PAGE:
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History of Modern Designby David Raizman
Synopses & Reviews
Design plays an integral part in our lives, surrounding us at home and in the office. The products of design—whether in the form of household products, packaging, fashion, software, industrial equipment, or promotional images in the mass media—can be seen both as objects of beauty and as the result of creative human endeavors.
This insightful, wide-ranging book surveys applied arts and industrial design from the eighteenth century to the present day, exploring the dynamic relationship between design and manufacturing, and the technological, social, and commercial context in which this relationship developed. The effects of a vastly enlarged audience for the products of modern design and the complex dynamic of mass consumption, are also discussed. Part of this dynamic reveals that products serve as symbols for desires that have little to do with need or function.
Wide-ranging examples of product and graphic design are shown—and their significance within the history of design explained—including vessels and other objects made from glass, ceramics, plastic, or metal, as well as tableware, furniture, textiles, lighting, housings for electric appliances, machines and equipment, cars, tools, books, posters, magazines, illustrations, advertisements, and digital information. The book also explores the impact of a wealth of new manmade industrial materials on the course of modern design—from steel to titanium, plywood to plastic, cotton to nylon, wire to transistors, and .from microprocessors to nanotubes. The research, development, and applications of these technologies are shown as depending upon far-reaching lines of communication, stretching across geographical and linguistic boundaries. In this way, David Raizman reveals the history of modern design as a "global" history.
Filling the gap for an extensively illustrated history of modern design, this introduction provides a balanced chronological survey of decorative arts, industrial design and graphic design from the eighteenth through the twentieth centuries. Focusing on the appreciation of design as a creative activity, as well as an enterprise conditioned by economic, technological and social history, Raizman includes the study of products and furnishing designed for mass consumption, and examines the social context for the democratization of culture.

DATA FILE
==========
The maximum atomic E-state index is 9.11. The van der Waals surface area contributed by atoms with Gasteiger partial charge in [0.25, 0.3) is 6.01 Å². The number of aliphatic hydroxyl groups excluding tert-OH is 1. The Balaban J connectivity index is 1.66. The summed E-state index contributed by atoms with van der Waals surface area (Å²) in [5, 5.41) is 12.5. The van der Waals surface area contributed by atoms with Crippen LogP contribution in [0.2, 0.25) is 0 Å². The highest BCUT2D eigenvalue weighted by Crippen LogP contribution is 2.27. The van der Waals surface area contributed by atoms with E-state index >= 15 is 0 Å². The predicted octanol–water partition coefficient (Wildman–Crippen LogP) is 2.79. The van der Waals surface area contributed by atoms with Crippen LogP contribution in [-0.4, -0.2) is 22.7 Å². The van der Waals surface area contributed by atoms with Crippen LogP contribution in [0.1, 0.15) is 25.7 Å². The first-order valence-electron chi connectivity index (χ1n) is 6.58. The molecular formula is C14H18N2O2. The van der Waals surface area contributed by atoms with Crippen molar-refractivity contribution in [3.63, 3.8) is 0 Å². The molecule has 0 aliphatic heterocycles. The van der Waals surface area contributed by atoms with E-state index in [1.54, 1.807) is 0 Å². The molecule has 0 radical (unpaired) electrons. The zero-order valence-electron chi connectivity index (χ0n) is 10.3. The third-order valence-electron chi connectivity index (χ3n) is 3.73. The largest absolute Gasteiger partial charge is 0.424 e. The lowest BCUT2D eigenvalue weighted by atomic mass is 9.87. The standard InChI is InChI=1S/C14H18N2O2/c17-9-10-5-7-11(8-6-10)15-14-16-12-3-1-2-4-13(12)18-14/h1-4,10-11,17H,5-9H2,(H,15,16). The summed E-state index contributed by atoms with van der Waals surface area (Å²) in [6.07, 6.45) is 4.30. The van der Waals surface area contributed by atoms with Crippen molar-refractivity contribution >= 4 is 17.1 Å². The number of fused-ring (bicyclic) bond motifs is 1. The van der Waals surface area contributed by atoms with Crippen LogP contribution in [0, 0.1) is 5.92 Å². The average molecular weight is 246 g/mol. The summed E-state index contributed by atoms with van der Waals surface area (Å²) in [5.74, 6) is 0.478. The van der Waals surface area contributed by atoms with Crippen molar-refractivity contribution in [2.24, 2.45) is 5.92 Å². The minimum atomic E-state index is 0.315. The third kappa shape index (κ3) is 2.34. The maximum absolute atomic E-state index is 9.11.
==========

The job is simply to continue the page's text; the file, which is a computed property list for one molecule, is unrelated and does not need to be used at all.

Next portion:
Filling the gap for an extensively illustrated history of modern design, this introduction provides a balanced, chronological survey of the decorative arts, industrial design and graphic design from the eighteenth through the twentieth centuries. Focusing on the appreciation of design as a creative activity, as well as an enterprise conditioned by economic, technological and social history, Raizman includes the study of products and furnishing designed for mass consumption, and examines the social context for the democratization of culture. The author examines supply, demand, and design from 1700-1850, arts, crafts, and machines from 1850-1914, design after the Great War, 1918-1944and international modernism and mass culture after World War II. For design professionals.
About the Author
David Raizman is a professor in the Department of Visual Studies at Drexel University in Philadelphia, PA.
Table of Contents
I. SUPPLY, DEMAND, AND DESIGN, 1700-1850.
1. Demand and Production.
2. Entrepreneurial Efforts in England and Elsewhere.
3. Growing Pains: Expanding Industry in the Early Nineteenth Century.
4. Design, Society, and Standards.
II. ARTS, CRAFTS, AND MACHINES, 1850-1914.
5. The Equality of the Arts.
6. The Joy of Work.
7. Mechanization and Industry.
III. AFTER THE GREAT WAR, 1918-1944: MODERNE, INDUSTRY, AND UTOPIAS.
8. Paris and L'art Moderne Before and After the Great War.
9. The “First Machine Age” in Europe.
10. Art, Design, and Industry in the United States.
IV. HUMANISM AND LUXURY: INTERNATIONAL MODERNISM AND MASS CULTURE AFTER WORLD WAR II, 1945-1960.
11. International Modernism: From Theory to Practice.
12. Design and Mass Appeal: A Culture of Consumption.
V. PROGRESS, PROTEST, AND PLURALISM, 1960-2000.
13. New Materials, New Products.
14. Dimensions of Mass Culture.
15. Politics, Pluralism, and Postmodernism.
16. Design in Context: An Act of Balance
Notes: Suggestions for Further Reading.
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